The Telegraph
Since 1st March, 1999
Email This PagePrint This Page
Varsity dust-cover on media studies

At a time when the cash- strapped government is planning to encourage self-financed courses and institutions in higher education, Calcutta University appears to have engaged in an exercise to discourage students from joining its existing courses, which it can run without government assistance.

After discontinuing a one-year self-financed diploma course in mass communication at the beginning of this year, the university’s journalism and mass communication department does not look too keen to keep another self-financed course running.

The tests for admission to a one-year diploma course in media studies (film and television) is pending since March this year and the university has still not made any announcement on the probable date for the admission tests. The media studies (film and television) is one of the oldest self-financed courses of the university and there is a good demand for it among students.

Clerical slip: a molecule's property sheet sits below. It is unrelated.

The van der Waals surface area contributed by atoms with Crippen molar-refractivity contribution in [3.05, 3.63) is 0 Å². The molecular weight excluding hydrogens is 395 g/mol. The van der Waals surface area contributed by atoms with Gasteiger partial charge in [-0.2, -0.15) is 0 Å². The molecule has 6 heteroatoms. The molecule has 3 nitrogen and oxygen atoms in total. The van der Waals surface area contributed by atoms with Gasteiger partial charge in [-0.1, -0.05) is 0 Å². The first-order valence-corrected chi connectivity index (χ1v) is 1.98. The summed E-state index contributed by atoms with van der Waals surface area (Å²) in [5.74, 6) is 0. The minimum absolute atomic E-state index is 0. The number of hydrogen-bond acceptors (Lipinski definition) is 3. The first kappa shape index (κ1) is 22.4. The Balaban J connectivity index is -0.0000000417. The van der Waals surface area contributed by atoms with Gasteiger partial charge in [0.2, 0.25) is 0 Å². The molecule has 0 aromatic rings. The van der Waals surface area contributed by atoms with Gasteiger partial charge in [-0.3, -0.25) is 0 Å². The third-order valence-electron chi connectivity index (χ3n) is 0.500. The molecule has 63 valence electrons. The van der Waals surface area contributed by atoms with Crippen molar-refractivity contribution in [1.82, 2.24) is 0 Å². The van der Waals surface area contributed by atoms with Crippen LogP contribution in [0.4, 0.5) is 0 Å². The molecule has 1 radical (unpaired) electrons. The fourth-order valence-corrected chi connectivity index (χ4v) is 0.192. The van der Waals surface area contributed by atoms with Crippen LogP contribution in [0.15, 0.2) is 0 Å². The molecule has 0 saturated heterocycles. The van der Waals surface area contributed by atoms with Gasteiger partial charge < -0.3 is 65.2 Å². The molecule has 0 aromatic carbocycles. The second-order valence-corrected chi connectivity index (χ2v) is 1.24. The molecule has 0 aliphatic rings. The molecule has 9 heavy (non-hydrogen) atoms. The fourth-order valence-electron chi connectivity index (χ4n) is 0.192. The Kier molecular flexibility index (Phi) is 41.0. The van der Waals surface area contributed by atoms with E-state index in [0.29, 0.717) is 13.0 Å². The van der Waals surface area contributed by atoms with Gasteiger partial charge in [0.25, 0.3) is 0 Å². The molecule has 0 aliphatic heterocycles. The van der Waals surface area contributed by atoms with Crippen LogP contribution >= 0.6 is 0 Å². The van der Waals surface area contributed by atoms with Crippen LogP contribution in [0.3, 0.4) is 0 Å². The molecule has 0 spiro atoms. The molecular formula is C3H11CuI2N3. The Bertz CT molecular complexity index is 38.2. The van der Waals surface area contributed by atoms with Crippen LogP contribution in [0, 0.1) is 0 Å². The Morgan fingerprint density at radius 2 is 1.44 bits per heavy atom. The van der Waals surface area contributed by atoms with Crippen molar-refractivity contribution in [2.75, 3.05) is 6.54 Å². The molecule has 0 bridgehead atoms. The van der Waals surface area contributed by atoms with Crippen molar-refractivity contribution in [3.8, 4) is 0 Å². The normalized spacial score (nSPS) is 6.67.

“We have contacted the examinations department of the university over and over again since March, but they couldn’t tell us whether the course will at all be continued in future,” said an aspiring student.

The media studies (film and television) course was introduced by the university seven years ago and ever since, all the seats were filled up every year, in spite of the high fees charged.

Against the meagre amount of Rs 18 per month normally charged from students for most of its other courses, the university had been charging Rs 1,200 per month as tuition fees for the media studies course right from its inception. The self-financed one-year diploma course in mass communication, which was discontinued recently, was only a year old. “We don’t understand what is holding up the admission tests when there is so much demand for the course,” said another student.

D.P. Dey, secretary of the arts and journalism faculty, in charge of overseeing the admission tests, said the exams could not be held following the detection of certain irregularities in the admission process.

“We won’t be able to hold the admission tests until we can remove the irregularities,” said Dey without clarifying the details of the complaints that have prompted the university to put the admission tests on hold.

He reassured students, saying there was no possibility of discontinuation of the course altogether. Instead, steps were being taken to hold the entrance exams “as early as possible”.

Email This PagePrint This Page